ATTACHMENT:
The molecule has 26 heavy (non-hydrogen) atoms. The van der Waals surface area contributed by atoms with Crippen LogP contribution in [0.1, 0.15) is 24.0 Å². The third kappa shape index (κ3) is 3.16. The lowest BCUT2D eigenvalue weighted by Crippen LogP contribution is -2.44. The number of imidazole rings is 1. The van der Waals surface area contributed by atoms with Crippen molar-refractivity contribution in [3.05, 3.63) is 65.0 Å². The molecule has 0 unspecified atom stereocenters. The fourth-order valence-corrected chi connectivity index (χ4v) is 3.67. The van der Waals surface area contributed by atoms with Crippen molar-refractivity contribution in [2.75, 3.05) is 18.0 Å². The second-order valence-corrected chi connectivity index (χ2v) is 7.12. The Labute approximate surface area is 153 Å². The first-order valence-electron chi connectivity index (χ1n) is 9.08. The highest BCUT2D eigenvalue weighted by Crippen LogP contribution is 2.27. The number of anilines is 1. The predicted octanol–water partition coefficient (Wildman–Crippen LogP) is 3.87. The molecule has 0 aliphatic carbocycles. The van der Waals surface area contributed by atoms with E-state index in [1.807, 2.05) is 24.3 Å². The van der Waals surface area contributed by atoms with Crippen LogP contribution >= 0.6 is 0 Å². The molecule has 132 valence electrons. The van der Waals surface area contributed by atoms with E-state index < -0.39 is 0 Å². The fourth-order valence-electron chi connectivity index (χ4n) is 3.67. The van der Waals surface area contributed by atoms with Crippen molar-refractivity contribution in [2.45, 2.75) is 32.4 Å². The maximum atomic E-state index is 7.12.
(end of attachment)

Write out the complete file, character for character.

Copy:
The molecule has 26 heavy (non-hydrogen) atoms. The van der Waals surface area contributed by atoms with Crippen LogP contribution in [0.1, 0.15) is 24.0 Å². The third kappa shape index (κ3) is 3.16. The lowest BCUT2D eigenvalue weighted by Crippen LogP contribution is -2.44. The number of imidazole rings is 1. The van der Waals surface area contributed by atoms with Crippen molar-refractivity contribution in [3.05, 3.63) is 65.0 Å². The molecule has 0 unspecified atom stereocenters. The fourth-order valence-corrected chi connectivity index (χ4v) is 3.67. The van der Waals surface area contributed by atoms with Crippen molar-refractivity contribution in [2.75, 3.05) is 18.0 Å². The second-order valence-corrected chi connectivity index (χ2v) is 7.12. The Labute approximate surface area is 153 Å². The first-order valence-electron chi connectivity index (χ1n) is 9.08. The highest BCUT2D eigenvalue weighted by Crippen LogP contribution is 2.27. The number of anilines is 1. The predicted octanol–water partition coefficient (Wildman–Crippen LogP) is 3.87. The molecule has 0 aliphatic carbocycles. The van der Waals surface area contributed by atoms with E-state index in [1.807, 2.05) is 24.3 Å². The van der Waals surface area contributed by atoms with Crippen LogP contribution >= 0.6 is 0 Å². The molecule has 132 valence electrons. The van der Waals surface area contributed by atoms with E-state index < -0.39 is 0 Å². The fourth-order valence-electron chi connectivity index (χ4n) is 3.67. The van der Waals surface area contributed by atoms with Crippen molar-refractivity contribution in [2.45, 2.75) is 32.4 Å². The maximum atomic E-state index is 7.12.